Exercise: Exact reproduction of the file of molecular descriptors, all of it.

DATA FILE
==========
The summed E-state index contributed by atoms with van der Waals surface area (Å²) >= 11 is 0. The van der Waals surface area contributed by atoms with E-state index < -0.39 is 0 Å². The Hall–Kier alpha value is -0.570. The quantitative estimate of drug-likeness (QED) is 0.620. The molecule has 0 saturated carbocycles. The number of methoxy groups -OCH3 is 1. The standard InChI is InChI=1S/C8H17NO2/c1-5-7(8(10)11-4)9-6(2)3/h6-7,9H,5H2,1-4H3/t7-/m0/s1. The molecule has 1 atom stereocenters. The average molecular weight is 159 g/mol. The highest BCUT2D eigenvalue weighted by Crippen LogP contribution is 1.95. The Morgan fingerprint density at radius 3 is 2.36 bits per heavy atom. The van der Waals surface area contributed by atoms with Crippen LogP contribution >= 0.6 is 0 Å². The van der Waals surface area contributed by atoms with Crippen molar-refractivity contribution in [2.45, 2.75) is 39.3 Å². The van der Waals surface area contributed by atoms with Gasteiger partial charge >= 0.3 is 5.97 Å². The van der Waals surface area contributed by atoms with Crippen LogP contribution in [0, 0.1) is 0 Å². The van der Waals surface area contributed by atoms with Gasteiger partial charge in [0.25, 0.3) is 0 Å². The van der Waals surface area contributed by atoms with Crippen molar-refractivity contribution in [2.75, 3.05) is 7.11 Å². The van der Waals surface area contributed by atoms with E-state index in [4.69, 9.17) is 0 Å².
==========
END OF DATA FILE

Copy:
The summed E-state index contributed by atoms with van der Waals surface area (Å²) >= 11 is 0. The van der Waals surface area contributed by atoms with E-state index < -0.39 is 0 Å². The Hall–Kier alpha value is -0.570. The quantitative estimate of drug-likeness (QED) is 0.620. The molecule has 0 saturated carbocycles. The number of methoxy groups -OCH3 is 1. The standard InChI is InChI=1S/C8H17NO2/c1-5-7(8(10)11-4)9-6(2)3/h6-7,9H,5H2,1-4H3/t7-/m0/s1. The molecule has 1 atom stereocenters. The average molecular weight is 159 g/mol. The highest BCUT2D eigenvalue weighted by Crippen LogP contribution is 1.95. The Morgan fingerprint density at radius 3 is 2.36 bits per heavy atom. The van der Waals surface area contributed by atoms with Crippen LogP contribution >= 0.6 is 0 Å². The van der Waals surface area contributed by atoms with Crippen molar-refractivity contribution in [2.45, 2.75) is 39.3 Å². The van der Waals surface area contributed by atoms with Gasteiger partial charge >= 0.3 is 5.97 Å². The van der Waals surface area contributed by atoms with Crippen LogP contribution in [0, 0.1) is 0 Å². The van der Waals surface area contributed by atoms with Gasteiger partial charge in [0.25, 0.3) is 0 Å². The van der Waals surface area contributed by atoms with Crippen molar-refractivity contribution in [2.75, 3.05) is 7.11 Å². The van der Waals surface area contributed by atoms with E-state index in [4.69, 9.17) is 0 Å².